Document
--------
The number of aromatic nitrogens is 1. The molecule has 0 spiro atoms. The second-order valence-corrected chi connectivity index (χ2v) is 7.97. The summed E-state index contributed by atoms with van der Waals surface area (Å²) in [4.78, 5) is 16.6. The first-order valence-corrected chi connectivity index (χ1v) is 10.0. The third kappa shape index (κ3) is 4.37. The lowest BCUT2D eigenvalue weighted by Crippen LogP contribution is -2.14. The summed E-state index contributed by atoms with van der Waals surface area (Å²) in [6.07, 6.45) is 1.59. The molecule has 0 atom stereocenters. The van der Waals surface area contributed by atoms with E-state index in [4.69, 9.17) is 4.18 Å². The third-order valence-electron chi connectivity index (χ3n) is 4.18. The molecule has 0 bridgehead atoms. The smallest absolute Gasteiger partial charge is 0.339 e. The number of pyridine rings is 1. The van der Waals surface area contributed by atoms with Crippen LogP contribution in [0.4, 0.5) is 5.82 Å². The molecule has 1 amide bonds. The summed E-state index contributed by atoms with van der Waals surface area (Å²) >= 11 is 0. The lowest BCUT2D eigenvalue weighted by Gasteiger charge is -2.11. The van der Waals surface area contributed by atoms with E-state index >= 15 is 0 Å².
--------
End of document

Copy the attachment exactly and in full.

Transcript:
The number of aromatic nitrogens is 1. The molecule has 0 spiro atoms. The second-order valence-corrected chi connectivity index (χ2v) is 7.97. The summed E-state index contributed by atoms with van der Waals surface area (Å²) in [4.78, 5) is 16.6. The first-order valence-corrected chi connectivity index (χ1v) is 10.0. The third kappa shape index (κ3) is 4.37. The lowest BCUT2D eigenvalue weighted by Crippen LogP contribution is -2.14. The summed E-state index contributed by atoms with van der Waals surface area (Å²) in [6.07, 6.45) is 1.59. The molecule has 0 atom stereocenters. The van der Waals surface area contributed by atoms with E-state index in [4.69, 9.17) is 4.18 Å². The third-order valence-electron chi connectivity index (χ3n) is 4.18. The molecule has 0 bridgehead atoms. The smallest absolute Gasteiger partial charge is 0.339 e. The number of pyridine rings is 1. The van der Waals surface area contributed by atoms with Crippen LogP contribution in [0.4, 0.5) is 5.82 Å². The molecule has 1 amide bonds. The summed E-state index contributed by atoms with van der Waals surface area (Å²) >= 11 is 0. The lowest BCUT2D eigenvalue weighted by Gasteiger charge is -2.11. The van der Waals surface area contributed by atoms with E-state index >= 15 is 0 Å².